Oral HIV Tests May Be Less Accurate than Blood Tests

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Oral HIV antibody testing is quick and convenient, but this method is not quite as accurate as blood testing in low-prevalence settings, being more likely to produce false-positive results, according to a study review and meta-analysis described in the January 24, 2012, online edition of The Lancet Infectious Diseases.

As evidence accumulates to support early antiretroviral therapy (ART) and "treatment as prevention," there is growing emphasis on expanded HIV testing so that more people can learn their status and start treatment in a timely manner. Development of non-invasive rapid oral tests has enabled screening to be performed outside traditional healthcare settings.

Nitika Pant Pai from McGill University in Montreal and colleagues sought to compare the diagnostic accuracy of a rapid point-of-care HIV screening assay -- OraSure Technologies' OraQuick ADVANCE Rapid HIV-1/2 Antibody Test -- when used with oral fluid versus blood specimens. The oral test uses a swab to collect a sample of fluid (or "trasudate") from around the gums. The blood test can be done using either a finger-stick sample or blood drawn from a vein.

[CDC fact sheet about the OraQuick oral fluid test: http://www.cdc.gov/hiv/topics/testing/resources/qa/oralfluidqandafin.htm]

The researchers performed a systematic review and meta-analysis, searching 5 databases of published medical literature and databases of 5 key HIV/AIDS conferences. They selected eligible studies that focused on adults at risk for HIV infection; studies of children and coinfected populations, and those with incomplete reporting of key data, were excluded.

In all, the authors analyzed 45 studies, including 24 looking at comparative accuracy and 21 analyzing positive predictive value or PPV -- the proportion of people testing HIV positive who are correctly diagnosed.

Results

Based on these findings, the researchers concluded, "Although OraQuick had a high PPV in high-prevalence settings in oral specimens, the slightly lower sensitivity and PPV in low-prevalence settings in oral specimens should be carefully reviewed when planning worldwide expanded initiatives with this popular test."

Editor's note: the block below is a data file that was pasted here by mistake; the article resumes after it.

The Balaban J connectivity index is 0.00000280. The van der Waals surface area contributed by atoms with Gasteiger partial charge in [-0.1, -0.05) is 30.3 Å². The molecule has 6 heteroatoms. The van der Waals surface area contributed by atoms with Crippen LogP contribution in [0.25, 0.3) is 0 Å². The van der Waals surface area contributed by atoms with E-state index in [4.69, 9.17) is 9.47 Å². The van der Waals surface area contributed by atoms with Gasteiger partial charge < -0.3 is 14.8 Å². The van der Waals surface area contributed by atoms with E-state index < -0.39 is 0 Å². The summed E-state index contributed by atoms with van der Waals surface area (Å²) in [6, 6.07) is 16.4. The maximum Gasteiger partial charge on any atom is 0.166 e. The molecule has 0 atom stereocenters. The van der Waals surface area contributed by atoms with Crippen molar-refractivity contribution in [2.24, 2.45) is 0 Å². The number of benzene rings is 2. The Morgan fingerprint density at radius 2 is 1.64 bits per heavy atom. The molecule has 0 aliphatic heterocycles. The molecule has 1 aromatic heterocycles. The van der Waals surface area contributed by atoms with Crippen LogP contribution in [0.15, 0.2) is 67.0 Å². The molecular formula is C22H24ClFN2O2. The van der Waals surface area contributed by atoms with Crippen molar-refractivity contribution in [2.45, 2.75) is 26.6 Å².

They noted that accuracy was high overall and confidence intervals (a way to express statistical likelihood of results) had "a great deal of overlap," suggesting that the clinical significance of the difference might not be very great, and acknowledged that these findings -- mostly derived from high-income countries and well-controlled studies in lower income countries -- might not reflect accuracy under real-world conditions in resource-limited settings.

Investigator affiliations: Department of Medicine and Department of Epidemiology, Biostatistics & Occupational Health, McGill University, Montreal, QC, Canada; Division of Clinical Epidemiology & Infectious Diseases, McGill University Health Center, Montreal, QC, Canada; Division of Infectious Diseases, Department of Medicine, Queen's University, Kingston, ON, Canada; Institut National de Santé Publique du Québec, Montreal, QC, Canada; Direction de Santé Publique de l'Agence de la Santé et des Services Sociaux de Montréal, Montreal, QC, Canada; Department of Clinical Research, London School of Hygiene and Tropical Medicine, London, UK.

1/24/12

Reference

N Pant Pai, B Balram, S Shivkumar, et al. Head-to-head comparison of accuracy of a rapid point-of-care HIV test with oral versus whole-blood specimens: a systematic review and meta-analysis. The Lancet Infectious Diseases. January 24, 2012 (Epub ahead of print).